Along the Lakeshore: Yacking geese; high power bill

The pond in front of the house is now about three football fields long and half a football field wide. This is a rather big puddle and we’ve had lots of visitors. At times they almost fill it up.

The Canada geese are regular visitors. Most spend the night in the water and some stay on the ice. I’d guess that the population swells to about 1,500 critters by midnight. They’re very social and they talk about their ventures all evening long.

Last Saturday evening, March 22, the first of the snow geese showed up and settled in on the southeast end of the pool to spend the night on the ice. Sunday morning they were all sacked out, mostly in the water. Sunday night, the rest of the invasion of the snows was on the ice at the south end. I guess there were about 1,500 and they also yacked a lot. By Monday morning they were mostly all yacked out with heads tucked under. As the sun heated up, they started to move around and finally by noon they had all gone to the fields to find a bite for lunch.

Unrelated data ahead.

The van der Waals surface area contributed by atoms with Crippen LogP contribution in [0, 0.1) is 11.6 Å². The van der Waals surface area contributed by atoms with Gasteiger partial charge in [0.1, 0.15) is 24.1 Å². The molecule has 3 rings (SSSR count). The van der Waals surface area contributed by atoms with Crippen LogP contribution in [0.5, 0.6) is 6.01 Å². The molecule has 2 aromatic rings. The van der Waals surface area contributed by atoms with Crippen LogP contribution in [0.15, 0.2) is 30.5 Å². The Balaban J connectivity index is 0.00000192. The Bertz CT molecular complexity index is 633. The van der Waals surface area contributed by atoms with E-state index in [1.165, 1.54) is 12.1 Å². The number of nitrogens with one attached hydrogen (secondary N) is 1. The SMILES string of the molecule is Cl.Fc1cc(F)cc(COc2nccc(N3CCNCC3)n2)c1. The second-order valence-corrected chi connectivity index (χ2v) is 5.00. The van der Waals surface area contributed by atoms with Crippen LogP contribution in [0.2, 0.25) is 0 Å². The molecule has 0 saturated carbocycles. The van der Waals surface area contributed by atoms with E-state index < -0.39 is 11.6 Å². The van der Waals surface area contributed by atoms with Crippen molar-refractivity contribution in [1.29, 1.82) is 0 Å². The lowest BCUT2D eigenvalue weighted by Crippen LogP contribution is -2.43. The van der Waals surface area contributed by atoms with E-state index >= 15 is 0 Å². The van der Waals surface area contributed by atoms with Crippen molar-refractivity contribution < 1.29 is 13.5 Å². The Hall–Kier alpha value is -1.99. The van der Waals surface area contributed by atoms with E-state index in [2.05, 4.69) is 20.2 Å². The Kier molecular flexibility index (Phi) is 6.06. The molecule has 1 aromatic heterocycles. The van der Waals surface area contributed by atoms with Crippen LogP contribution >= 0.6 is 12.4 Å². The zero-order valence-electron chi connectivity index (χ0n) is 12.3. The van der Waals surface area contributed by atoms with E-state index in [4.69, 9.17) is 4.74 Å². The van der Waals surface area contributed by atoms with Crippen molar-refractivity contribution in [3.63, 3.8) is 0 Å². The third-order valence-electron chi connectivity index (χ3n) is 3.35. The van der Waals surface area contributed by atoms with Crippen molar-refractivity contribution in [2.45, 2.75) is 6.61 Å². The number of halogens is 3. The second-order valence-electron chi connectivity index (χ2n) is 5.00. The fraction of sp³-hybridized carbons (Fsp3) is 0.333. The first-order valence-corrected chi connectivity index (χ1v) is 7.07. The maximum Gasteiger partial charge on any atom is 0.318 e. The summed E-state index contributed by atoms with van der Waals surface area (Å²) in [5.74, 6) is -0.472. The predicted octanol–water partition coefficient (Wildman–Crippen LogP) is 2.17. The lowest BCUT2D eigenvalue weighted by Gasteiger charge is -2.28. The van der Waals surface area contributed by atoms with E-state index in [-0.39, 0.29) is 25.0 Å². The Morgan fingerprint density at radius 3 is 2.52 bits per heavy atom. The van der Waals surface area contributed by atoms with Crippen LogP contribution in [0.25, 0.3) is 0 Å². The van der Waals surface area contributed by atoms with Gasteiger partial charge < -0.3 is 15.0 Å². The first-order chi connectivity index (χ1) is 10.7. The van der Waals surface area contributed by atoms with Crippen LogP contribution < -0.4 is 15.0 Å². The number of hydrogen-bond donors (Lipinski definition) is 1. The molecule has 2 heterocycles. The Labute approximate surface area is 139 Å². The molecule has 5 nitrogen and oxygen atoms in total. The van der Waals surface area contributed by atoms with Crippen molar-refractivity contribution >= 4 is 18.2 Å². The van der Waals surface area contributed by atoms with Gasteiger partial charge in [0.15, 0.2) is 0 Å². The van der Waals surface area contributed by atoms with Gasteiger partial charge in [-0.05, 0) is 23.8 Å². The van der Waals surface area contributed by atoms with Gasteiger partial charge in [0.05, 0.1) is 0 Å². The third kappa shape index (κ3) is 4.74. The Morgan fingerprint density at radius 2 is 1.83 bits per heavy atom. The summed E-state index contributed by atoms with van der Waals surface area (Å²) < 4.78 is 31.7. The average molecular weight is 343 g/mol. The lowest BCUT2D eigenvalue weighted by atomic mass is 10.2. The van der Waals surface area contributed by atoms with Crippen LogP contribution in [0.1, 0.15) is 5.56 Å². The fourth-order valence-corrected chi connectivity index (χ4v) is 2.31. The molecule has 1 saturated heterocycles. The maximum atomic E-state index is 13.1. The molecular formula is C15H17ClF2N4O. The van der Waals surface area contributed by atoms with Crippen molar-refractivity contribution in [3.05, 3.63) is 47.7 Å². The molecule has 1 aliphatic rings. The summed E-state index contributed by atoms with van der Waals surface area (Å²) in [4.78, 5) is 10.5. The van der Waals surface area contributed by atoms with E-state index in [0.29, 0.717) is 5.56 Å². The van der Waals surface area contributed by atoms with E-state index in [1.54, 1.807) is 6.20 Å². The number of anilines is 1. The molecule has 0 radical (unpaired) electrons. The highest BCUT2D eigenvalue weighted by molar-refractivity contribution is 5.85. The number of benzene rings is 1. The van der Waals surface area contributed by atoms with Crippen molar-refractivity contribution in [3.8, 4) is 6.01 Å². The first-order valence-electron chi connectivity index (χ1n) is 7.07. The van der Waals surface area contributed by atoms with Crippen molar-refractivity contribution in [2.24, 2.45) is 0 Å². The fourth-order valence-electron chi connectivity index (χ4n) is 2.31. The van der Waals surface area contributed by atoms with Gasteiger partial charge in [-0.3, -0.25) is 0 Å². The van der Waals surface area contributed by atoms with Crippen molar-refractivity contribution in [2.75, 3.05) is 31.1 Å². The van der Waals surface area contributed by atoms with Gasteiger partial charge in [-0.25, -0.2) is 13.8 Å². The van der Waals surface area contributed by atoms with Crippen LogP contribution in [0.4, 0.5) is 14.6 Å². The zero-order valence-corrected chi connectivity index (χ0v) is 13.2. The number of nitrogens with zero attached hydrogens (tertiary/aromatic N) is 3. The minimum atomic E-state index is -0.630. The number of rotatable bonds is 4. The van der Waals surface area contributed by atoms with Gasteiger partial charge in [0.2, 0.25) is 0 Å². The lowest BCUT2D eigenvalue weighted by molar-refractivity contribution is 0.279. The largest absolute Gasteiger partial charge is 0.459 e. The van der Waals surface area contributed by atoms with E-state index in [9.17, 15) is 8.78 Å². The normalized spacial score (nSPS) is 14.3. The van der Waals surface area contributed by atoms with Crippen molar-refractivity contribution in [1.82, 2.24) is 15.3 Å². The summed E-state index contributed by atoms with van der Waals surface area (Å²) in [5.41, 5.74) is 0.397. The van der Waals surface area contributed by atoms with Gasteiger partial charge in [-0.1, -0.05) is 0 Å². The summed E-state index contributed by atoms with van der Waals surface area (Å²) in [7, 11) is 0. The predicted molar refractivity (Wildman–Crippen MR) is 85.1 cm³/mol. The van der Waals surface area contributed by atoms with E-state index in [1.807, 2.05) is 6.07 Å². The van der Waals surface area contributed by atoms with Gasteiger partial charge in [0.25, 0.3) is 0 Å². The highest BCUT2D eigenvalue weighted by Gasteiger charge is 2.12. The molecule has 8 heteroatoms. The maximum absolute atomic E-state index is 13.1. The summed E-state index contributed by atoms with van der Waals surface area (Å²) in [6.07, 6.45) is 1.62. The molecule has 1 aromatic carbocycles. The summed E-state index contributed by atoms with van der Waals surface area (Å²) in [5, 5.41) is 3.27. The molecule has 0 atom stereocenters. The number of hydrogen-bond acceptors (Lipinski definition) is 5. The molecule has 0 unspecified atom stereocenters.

The duck population remains about 50 to 60, made up mostly of redheads, mallards and small numbers of canvasbacks, scaup, goldeneyes, ringnecks and buffleheads.

The great numbers of waterfowl have kept the pond agitated and warmed so there has been no skim ice formed during the cold nights that reached close to 10 degrees. I turned the agitator off on Sunday and, as long as the temperature holds and we are the only spot where these waterfowl can overnight with open water and no current, we will remain popular.

I have run the agitator for about 2,000 hours with a three-quarter horsepower motor. I have also run my four-heat track pads, which keep the walk to the garage clear and dry. This has enabled Susan and her walker to get in and out of the house, following her knee replacement.

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